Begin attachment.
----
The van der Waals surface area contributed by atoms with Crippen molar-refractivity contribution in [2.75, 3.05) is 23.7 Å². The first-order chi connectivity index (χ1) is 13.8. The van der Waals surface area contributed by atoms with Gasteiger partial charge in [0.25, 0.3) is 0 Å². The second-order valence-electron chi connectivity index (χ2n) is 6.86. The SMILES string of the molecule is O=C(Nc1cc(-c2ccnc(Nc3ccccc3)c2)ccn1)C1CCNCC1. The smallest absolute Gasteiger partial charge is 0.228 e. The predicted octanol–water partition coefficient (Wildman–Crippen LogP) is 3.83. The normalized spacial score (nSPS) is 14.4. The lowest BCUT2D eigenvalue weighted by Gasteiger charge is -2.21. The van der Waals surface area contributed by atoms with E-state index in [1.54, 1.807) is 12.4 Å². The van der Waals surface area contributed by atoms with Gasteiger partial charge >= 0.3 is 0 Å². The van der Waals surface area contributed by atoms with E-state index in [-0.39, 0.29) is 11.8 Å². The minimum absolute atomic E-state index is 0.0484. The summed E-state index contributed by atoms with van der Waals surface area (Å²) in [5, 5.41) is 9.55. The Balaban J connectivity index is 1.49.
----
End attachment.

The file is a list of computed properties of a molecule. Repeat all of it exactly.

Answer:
The van der Waals surface area contributed by atoms with Crippen molar-refractivity contribution in [2.75, 3.05) is 23.7 Å². The first-order chi connectivity index (χ1) is 13.8. The van der Waals surface area contributed by atoms with Gasteiger partial charge in [0.25, 0.3) is 0 Å². The second-order valence-electron chi connectivity index (χ2n) is 6.86. The SMILES string of the molecule is O=C(Nc1cc(-c2ccnc(Nc3ccccc3)c2)ccn1)C1CCNCC1. The smallest absolute Gasteiger partial charge is 0.228 e. The predicted octanol–water partition coefficient (Wildman–Crippen LogP) is 3.83. The normalized spacial score (nSPS) is 14.4. The lowest BCUT2D eigenvalue weighted by Gasteiger charge is -2.21. The van der Waals surface area contributed by atoms with E-state index in [1.54, 1.807) is 12.4 Å². The van der Waals surface area contributed by atoms with Gasteiger partial charge >= 0.3 is 0 Å². The van der Waals surface area contributed by atoms with E-state index in [-0.39, 0.29) is 11.8 Å². The minimum absolute atomic E-state index is 0.0484. The summed E-state index contributed by atoms with van der Waals surface area (Å²) in [5, 5.41) is 9.55. The Balaban J connectivity index is 1.49.